The damp atmosphere, mud underfoot and uncomfortable portable seating were of course outside the production's control, but the 20 mins delay in getting under way was not, and my willingness to be pleased as I sat down had soured a little by the time the actors drifted onto the set. I don't think the repetitive and dirge-like solo violin music helped, either. There was a hearteningly numerous audience, though I detected signs of inattention after the first half hour and even some desertions at the interval, possibly because some of the players had trouble in projecting their voices beyond the first three rows.
The theme of confusion in immature minds between life and literature is not irrelevant to our age in its prefiguring of our obsession with the triumphs and disasters of celebrity popular culture, but to speak to us directly I feel the producer and players have to convey a lot of inner energy and conviction, and in this respect I found this production lacking in bite.
The minimalist and reversible painted panels indicating location made little impact and could have been dispensed with. The male characters were insufficiently differentiated one from another - with the exception of the lively Sir John, they were oddly hesitant and subdued. Edward Ferrars was a peripheral figure throughout, and Mr Palmer, a notably acerbic figure, here was no more than petty and fretful, a man whose barouche had lately received a parking ticket. Willoughby, while a penniless scapegrace, should at least be charming; here he seemed gloomily preoccupied as if he'd come from an interview with his sub-prime mortgage lender. The handsome Colonel Brandon drew the eye but had little to do until his duel. There was no visual indication of the generational gap between the older and younger women - a pity when the all the actresses were necessarily of student age - and why did no lady wear a cap to accompany her period gown?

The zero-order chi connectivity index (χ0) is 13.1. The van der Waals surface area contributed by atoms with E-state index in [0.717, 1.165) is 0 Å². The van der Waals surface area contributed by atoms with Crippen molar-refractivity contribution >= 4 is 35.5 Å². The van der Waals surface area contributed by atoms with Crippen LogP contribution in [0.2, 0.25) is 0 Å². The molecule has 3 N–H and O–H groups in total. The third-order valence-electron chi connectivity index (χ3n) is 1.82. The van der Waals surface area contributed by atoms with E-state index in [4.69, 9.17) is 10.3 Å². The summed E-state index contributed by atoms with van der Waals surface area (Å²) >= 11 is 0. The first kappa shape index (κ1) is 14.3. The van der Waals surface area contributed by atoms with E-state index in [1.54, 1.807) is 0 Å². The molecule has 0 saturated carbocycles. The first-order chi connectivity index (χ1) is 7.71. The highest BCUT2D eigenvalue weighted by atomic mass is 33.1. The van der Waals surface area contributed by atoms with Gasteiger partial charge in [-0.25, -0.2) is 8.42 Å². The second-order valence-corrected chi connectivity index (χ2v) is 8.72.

Was this adaptation from the novel worth tackling? Probably, yes, but the challenge of bridging the void of years and mores between our contemporary world and that of Miss Austen is a tricky one, and one that in the end proved a little too taxing this week.